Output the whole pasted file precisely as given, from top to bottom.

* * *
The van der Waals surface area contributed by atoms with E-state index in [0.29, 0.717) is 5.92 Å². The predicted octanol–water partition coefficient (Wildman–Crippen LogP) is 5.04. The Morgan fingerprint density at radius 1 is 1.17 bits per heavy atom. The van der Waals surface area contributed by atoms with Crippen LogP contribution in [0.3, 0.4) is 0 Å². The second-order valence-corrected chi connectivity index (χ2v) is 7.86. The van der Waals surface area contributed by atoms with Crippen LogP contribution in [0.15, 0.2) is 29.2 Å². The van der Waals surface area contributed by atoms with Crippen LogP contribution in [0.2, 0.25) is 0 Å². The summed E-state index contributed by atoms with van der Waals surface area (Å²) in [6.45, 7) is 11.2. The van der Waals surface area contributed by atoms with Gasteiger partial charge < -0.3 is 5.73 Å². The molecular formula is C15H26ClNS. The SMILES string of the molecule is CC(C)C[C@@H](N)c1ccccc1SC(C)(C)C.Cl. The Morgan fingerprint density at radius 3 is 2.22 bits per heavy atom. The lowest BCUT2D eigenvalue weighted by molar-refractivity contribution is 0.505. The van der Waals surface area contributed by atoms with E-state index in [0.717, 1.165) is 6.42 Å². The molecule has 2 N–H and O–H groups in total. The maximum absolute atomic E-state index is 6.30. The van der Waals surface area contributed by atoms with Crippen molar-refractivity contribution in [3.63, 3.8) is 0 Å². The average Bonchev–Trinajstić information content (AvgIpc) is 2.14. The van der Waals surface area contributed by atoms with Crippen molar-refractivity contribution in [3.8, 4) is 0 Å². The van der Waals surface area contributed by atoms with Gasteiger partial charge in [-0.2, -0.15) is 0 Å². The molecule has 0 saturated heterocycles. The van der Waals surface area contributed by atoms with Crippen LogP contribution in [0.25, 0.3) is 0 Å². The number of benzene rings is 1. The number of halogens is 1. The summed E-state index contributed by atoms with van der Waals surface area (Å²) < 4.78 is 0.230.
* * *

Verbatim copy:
The van der Waals surface area contributed by atoms with E-state index in [0.29, 0.717) is 5.92 Å². The predicted octanol–water partition coefficient (Wildman–Crippen LogP) is 5.04. The Morgan fingerprint density at radius 1 is 1.17 bits per heavy atom. The van der Waals surface area contributed by atoms with Crippen LogP contribution in [0.3, 0.4) is 0 Å². The second-order valence-corrected chi connectivity index (χ2v) is 7.86. The van der Waals surface area contributed by atoms with Crippen LogP contribution in [0.15, 0.2) is 29.2 Å². The van der Waals surface area contributed by atoms with Crippen LogP contribution in [0.2, 0.25) is 0 Å². The summed E-state index contributed by atoms with van der Waals surface area (Å²) in [6.45, 7) is 11.2. The van der Waals surface area contributed by atoms with Gasteiger partial charge < -0.3 is 5.73 Å². The molecular formula is C15H26ClNS. The SMILES string of the molecule is CC(C)C[C@@H](N)c1ccccc1SC(C)(C)C.Cl. The Morgan fingerprint density at radius 3 is 2.22 bits per heavy atom. The lowest BCUT2D eigenvalue weighted by molar-refractivity contribution is 0.505. The van der Waals surface area contributed by atoms with E-state index in [0.717, 1.165) is 6.42 Å². The molecule has 2 N–H and O–H groups in total. The maximum absolute atomic E-state index is 6.30. The van der Waals surface area contributed by atoms with Crippen molar-refractivity contribution in [3.63, 3.8) is 0 Å². The average Bonchev–Trinajstić information content (AvgIpc) is 2.14. The van der Waals surface area contributed by atoms with Crippen molar-refractivity contribution in [3.8, 4) is 0 Å². The van der Waals surface area contributed by atoms with Gasteiger partial charge in [-0.2, -0.15) is 0 Å². The molecule has 0 saturated heterocycles. The van der Waals surface area contributed by atoms with Crippen LogP contribution in [0.25, 0.3) is 0 Å². The number of benzene rings is 1. The number of halogens is 1. The summed E-state index contributed by atoms with van der Waals surface area (Å²) < 4.78 is 0.230.